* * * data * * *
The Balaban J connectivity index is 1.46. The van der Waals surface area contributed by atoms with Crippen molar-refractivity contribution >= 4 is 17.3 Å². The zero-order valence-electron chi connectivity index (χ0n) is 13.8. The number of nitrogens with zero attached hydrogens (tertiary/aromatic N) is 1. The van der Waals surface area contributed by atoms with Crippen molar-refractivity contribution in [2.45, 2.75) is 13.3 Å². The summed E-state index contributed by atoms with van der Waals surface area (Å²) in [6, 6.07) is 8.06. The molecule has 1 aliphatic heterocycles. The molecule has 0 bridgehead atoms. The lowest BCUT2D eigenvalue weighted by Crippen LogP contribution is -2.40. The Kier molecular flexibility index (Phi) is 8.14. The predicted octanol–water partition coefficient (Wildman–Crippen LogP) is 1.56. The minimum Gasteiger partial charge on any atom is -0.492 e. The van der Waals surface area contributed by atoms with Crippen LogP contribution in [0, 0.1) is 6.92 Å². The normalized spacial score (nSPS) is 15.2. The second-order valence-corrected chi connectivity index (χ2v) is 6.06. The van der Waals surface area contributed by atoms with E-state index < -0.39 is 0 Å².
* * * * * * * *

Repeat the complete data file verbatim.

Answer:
The Balaban J connectivity index is 1.46. The van der Waals surface area contributed by atoms with Crippen molar-refractivity contribution >= 4 is 17.3 Å². The zero-order valence-electron chi connectivity index (χ0n) is 13.8. The number of nitrogens with zero attached hydrogens (tertiary/aromatic N) is 1. The van der Waals surface area contributed by atoms with Crippen molar-refractivity contribution in [2.45, 2.75) is 13.3 Å². The summed E-state index contributed by atoms with van der Waals surface area (Å²) in [6, 6.07) is 8.06. The molecule has 1 aliphatic heterocycles. The molecule has 0 bridgehead atoms. The lowest BCUT2D eigenvalue weighted by Crippen LogP contribution is -2.40. The Kier molecular flexibility index (Phi) is 8.14. The predicted octanol–water partition coefficient (Wildman–Crippen LogP) is 1.56. The minimum Gasteiger partial charge on any atom is -0.492 e. The van der Waals surface area contributed by atoms with Crippen LogP contribution in [0, 0.1) is 6.92 Å². The normalized spacial score (nSPS) is 15.2. The second-order valence-corrected chi connectivity index (χ2v) is 6.06. The van der Waals surface area contributed by atoms with E-state index < -0.39 is 0 Å².